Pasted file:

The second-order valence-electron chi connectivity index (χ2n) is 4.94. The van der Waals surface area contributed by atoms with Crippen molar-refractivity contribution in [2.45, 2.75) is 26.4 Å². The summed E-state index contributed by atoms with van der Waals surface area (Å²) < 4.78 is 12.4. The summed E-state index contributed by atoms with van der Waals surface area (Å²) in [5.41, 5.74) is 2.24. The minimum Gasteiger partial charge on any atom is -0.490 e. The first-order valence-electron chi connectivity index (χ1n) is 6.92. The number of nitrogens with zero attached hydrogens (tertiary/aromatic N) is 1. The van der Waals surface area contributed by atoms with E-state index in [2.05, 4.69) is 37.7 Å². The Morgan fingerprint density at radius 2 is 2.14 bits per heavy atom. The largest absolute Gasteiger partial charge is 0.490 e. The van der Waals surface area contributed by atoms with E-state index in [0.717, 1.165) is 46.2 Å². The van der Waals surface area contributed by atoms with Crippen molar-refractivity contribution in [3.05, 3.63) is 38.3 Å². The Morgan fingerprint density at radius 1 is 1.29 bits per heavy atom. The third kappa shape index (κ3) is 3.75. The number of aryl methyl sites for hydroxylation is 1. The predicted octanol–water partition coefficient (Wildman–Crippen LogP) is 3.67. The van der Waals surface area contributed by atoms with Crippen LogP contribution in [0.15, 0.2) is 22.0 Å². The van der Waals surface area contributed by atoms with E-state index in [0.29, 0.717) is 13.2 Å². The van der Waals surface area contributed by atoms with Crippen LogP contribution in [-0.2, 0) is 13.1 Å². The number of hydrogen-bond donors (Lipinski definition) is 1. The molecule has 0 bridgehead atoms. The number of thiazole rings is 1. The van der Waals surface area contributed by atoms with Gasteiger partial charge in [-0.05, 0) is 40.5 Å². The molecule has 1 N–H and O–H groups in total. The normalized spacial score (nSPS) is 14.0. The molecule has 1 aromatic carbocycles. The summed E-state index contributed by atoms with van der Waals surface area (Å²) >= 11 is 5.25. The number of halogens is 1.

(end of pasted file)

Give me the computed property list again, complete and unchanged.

The second-order valence-electron chi connectivity index (χ2n) is 4.94. The van der Waals surface area contributed by atoms with Crippen molar-refractivity contribution in [2.45, 2.75) is 26.4 Å². The summed E-state index contributed by atoms with van der Waals surface area (Å²) < 4.78 is 12.4. The summed E-state index contributed by atoms with van der Waals surface area (Å²) in [5.41, 5.74) is 2.24. The minimum Gasteiger partial charge on any atom is -0.490 e. The first-order valence-electron chi connectivity index (χ1n) is 6.92. The number of nitrogens with zero attached hydrogens (tertiary/aromatic N) is 1. The van der Waals surface area contributed by atoms with E-state index in [2.05, 4.69) is 37.7 Å². The Morgan fingerprint density at radius 2 is 2.14 bits per heavy atom. The largest absolute Gasteiger partial charge is 0.490 e. The van der Waals surface area contributed by atoms with E-state index in [0.717, 1.165) is 46.2 Å². The van der Waals surface area contributed by atoms with Crippen molar-refractivity contribution in [3.05, 3.63) is 38.3 Å². The Morgan fingerprint density at radius 1 is 1.29 bits per heavy atom. The third kappa shape index (κ3) is 3.75. The number of aryl methyl sites for hydroxylation is 1. The predicted octanol–water partition coefficient (Wildman–Crippen LogP) is 3.67. The van der Waals surface area contributed by atoms with Crippen LogP contribution in [0.15, 0.2) is 22.0 Å². The van der Waals surface area contributed by atoms with E-state index in [0.29, 0.717) is 13.2 Å². The van der Waals surface area contributed by atoms with Crippen LogP contribution in [-0.2, 0) is 13.1 Å². The number of hydrogen-bond donors (Lipinski definition) is 1. The molecule has 0 bridgehead atoms. The number of thiazole rings is 1. The van der Waals surface area contributed by atoms with Gasteiger partial charge in [-0.05, 0) is 40.5 Å². The molecule has 1 N–H and O–H groups in total. The normalized spacial score (nSPS) is 14.0. The molecule has 1 aromatic carbocycles. The summed E-state index contributed by atoms with van der Waals surface area (Å²) >= 11 is 5.25. The number of halogens is 1.